May 18 2013 Latest news:
By Craig Robinson
Monday, October 29, 2012
PEOPLE with dementia will soon be able to benefit from a state of the art facility.
A new multi sensory room will be opened at Aldeburgh Community Hospital tomorrow.
The facility can be used in a variety of ways but will initially help people who have dementia, especially those using the hospital’s day centre.
It will include projectors which simulate the sky at night or show images to aid memories, a revolving mirror ball, a bubble tube and fibre optic strands which change colour, a light panel which responds to voices and other noises, an aroma fan, a reclining massage chair and small items to handle, squeeze, stroke and smell.
Specially trained staff will also be on hand to ensure users get the most out of the experience and reap the benefits.
The project has been funded by the Aldeburgh Community Hospital League of Friends and chairman Tony Bone said they were delighted to be able to help.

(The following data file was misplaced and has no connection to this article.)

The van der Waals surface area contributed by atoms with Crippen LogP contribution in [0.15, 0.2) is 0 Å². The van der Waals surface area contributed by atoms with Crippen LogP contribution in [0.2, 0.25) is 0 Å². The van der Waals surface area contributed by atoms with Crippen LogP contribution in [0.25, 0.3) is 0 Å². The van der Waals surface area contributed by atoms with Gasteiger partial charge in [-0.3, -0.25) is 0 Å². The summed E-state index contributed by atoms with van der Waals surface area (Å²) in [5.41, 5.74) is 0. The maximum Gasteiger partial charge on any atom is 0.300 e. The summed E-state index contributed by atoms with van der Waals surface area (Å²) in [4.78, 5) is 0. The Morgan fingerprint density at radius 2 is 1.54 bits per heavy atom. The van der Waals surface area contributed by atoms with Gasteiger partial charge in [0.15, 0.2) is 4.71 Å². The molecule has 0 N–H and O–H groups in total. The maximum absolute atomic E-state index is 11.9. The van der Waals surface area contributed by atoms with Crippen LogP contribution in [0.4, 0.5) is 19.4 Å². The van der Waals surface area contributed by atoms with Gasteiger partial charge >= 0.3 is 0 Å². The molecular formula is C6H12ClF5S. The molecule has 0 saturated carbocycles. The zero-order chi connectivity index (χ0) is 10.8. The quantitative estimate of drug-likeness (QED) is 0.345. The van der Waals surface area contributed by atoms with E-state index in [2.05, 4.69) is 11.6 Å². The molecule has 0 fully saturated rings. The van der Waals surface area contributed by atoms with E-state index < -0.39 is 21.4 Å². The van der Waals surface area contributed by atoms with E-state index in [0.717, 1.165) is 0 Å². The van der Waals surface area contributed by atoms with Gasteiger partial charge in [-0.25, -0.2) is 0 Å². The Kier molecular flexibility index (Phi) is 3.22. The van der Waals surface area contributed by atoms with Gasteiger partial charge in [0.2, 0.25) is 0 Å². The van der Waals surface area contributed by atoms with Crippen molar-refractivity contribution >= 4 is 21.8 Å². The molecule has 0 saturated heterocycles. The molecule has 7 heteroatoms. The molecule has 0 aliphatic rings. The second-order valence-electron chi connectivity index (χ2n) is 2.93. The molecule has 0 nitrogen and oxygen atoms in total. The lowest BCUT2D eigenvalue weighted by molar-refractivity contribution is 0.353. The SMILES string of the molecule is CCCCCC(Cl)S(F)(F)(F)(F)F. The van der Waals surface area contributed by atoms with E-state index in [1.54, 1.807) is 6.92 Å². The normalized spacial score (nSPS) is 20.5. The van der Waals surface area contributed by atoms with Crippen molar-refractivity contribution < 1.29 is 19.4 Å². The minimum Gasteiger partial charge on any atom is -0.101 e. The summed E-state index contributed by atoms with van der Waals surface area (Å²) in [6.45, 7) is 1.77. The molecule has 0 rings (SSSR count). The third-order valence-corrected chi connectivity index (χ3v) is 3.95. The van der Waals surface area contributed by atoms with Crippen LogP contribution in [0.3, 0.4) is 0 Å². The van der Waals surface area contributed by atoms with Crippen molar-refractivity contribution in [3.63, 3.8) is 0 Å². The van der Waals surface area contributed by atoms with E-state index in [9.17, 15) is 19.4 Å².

“We believe that this resource will be of great benefit to those in the local area suffering from dementia,” he said.
The hospital is run by Suffolk Community Healthcare and the sensory room project has been planned and delivered by day and treatment lead Christine Gale.
“The therapy works in different ways for different patients,” she said. “It helps to promote relaxation for those who are anxious, and those who are withdrawn and uncommunicative can be brought out of themselves and helped to share their thoughts and feelings.
“The benefits for people visiting this room will last beyond the sessions, and are prolonged with regular visits.
“We know that this type of therapy improves interaction between staff and patients, benefiting both. It is hoped that in future the facility will be used to support pain relief, palliative care and rehabilitation.”
Patrick Birchall, contract director at Serco Health, which is responsible for delivering Suffolk’s community healthcare, added: “This facility is a hugely beneficial addition to the services we can offer our patients.
“We would like to thank the Aldeburgh Hospital League of Friends for their ongoing support and dedication to improving the patient experience and caring environment at the hospital.”
N The room will be opened this afternoon by day centre user John Cooper and his wife, Dr Margaret Cooper.